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Outside The Confines: Can baseball stop being terrible?

The sports we love don’t always love us back.

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Photo by Quinn Harris/Getty Images

It is hard to love a sport, because the truth is that sports will never love you back. Sports will never comfort you when the defeat of your favorite team hurts you, they won’t be there for you as you go through the highs and lows of life. Sports can bring us joy and sorrow in equal measure, and we can love them, but they will never love us back.

For minority groups, the reminder that sports don’t love you back can feel heavier, and more dangerous at times. There is a very real difference between being a cisgendered straight sports fan who does not feel fear going to a game with their significant other, compared to a lesbian couple sitting in the stands just trying to enjoy a game in the company of someone they love without encountering hate speech.

On Wednesday, during a Cincinnati Reds doubleheader, the difference was made abundantly clear, as announcer Thom Brennaman oh-so-casually dropped a homophobic slur on air when he thought his mic was off.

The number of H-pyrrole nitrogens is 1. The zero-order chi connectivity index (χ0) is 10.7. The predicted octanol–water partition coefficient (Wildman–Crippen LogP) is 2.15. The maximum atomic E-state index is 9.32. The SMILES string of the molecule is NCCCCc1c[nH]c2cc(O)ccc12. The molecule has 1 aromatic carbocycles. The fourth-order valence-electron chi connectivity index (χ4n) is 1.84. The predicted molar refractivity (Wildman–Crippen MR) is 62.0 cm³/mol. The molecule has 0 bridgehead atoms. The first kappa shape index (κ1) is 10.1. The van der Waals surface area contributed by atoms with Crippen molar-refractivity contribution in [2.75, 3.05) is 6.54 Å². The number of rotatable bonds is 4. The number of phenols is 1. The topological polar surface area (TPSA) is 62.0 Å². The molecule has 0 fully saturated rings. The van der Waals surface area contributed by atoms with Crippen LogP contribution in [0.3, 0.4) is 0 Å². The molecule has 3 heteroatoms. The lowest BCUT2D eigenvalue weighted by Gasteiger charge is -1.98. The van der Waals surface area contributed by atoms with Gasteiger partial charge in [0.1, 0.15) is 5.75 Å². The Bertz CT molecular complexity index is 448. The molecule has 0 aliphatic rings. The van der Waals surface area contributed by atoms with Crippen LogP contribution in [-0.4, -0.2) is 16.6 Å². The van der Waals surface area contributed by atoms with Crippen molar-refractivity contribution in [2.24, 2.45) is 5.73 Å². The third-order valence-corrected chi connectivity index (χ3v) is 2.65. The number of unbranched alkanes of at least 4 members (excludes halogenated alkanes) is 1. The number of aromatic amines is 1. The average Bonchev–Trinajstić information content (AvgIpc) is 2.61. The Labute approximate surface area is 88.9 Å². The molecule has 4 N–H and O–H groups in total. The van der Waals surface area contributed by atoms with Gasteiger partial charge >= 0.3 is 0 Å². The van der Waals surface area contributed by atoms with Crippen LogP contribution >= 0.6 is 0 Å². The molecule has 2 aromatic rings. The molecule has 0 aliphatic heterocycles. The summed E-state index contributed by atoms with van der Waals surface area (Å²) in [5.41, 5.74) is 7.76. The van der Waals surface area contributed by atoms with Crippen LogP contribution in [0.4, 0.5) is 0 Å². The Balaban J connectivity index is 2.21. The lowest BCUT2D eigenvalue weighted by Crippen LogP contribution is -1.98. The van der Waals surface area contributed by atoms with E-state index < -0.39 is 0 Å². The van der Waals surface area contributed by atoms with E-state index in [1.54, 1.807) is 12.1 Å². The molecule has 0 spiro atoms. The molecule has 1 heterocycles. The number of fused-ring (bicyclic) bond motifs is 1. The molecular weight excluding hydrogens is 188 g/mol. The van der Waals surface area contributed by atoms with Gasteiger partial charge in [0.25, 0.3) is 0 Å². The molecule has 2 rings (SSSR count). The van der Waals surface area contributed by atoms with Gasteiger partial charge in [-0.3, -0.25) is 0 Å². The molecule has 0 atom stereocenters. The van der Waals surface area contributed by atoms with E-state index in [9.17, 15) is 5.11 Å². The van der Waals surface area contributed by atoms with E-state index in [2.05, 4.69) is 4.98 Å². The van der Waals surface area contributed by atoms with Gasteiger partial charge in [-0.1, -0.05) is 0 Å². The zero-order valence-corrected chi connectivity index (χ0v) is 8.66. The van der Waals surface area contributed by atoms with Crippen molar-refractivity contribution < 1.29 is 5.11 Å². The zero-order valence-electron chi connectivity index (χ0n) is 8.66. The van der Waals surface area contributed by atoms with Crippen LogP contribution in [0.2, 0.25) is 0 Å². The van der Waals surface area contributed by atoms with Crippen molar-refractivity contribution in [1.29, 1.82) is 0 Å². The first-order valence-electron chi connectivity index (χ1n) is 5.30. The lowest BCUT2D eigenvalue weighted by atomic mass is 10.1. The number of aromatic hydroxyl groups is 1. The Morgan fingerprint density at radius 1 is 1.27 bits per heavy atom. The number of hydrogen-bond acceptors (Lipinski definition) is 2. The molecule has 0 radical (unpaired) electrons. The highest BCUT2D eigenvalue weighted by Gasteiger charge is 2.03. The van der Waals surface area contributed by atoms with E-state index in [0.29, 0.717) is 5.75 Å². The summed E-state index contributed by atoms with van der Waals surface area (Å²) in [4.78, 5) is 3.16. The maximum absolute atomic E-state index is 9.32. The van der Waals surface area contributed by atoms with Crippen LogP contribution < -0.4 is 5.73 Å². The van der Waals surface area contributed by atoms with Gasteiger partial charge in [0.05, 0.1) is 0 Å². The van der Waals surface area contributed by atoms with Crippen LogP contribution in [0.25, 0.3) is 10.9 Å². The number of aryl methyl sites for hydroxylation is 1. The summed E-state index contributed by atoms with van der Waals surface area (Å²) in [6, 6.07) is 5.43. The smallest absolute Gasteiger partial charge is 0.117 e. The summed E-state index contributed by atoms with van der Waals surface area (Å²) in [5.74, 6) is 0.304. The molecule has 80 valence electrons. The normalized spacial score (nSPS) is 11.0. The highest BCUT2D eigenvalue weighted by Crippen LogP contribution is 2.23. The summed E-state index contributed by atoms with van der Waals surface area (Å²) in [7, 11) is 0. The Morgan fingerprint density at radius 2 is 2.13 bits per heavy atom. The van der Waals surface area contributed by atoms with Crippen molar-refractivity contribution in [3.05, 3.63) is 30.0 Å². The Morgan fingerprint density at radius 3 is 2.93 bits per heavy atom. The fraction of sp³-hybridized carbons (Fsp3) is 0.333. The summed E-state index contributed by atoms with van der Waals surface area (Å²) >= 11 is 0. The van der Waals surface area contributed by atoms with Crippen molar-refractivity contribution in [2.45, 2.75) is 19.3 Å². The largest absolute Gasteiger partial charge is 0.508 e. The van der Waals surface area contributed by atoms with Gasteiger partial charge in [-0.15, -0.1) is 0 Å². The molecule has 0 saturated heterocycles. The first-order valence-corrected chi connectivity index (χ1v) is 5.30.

The single word was as loud as a clap of thunder, and you better believe LGBTQ+ fans of baseball heard its message loud and clear. It was blunt, it was dismissive, and it was meant in a derogatory way. Brennaman apologized later, claiming he did not know the hurtful and violent history of the word, but the way he said it told another story.

And the people who heard it knew. Every kid who ever had the word yelled at them from a passing car window knew what it meant. Every person who ever tried to go to a baseball game, only to hear someone in the stands shout the word at a struggling player, using its power to cut them down, they knew. Every person listening who knew that words could be weapons knew what the word meant. And so did Thom Brennaman.

He has since been relieved of his duties with the Reds and with the NFL, though not officially fired from either role.

After the end of the game, Reds players Amir Garrett and Matt Bowman were quick to reach out to LGBTQ+ fans they knew were hurting, ensuring that Brennaman’s words did not speak for the team.

As one might expect, writers had something to say about it as well, and that’s where we’ll start today’s links.

And tomorrow will be a better day than today, Buster. Make it so.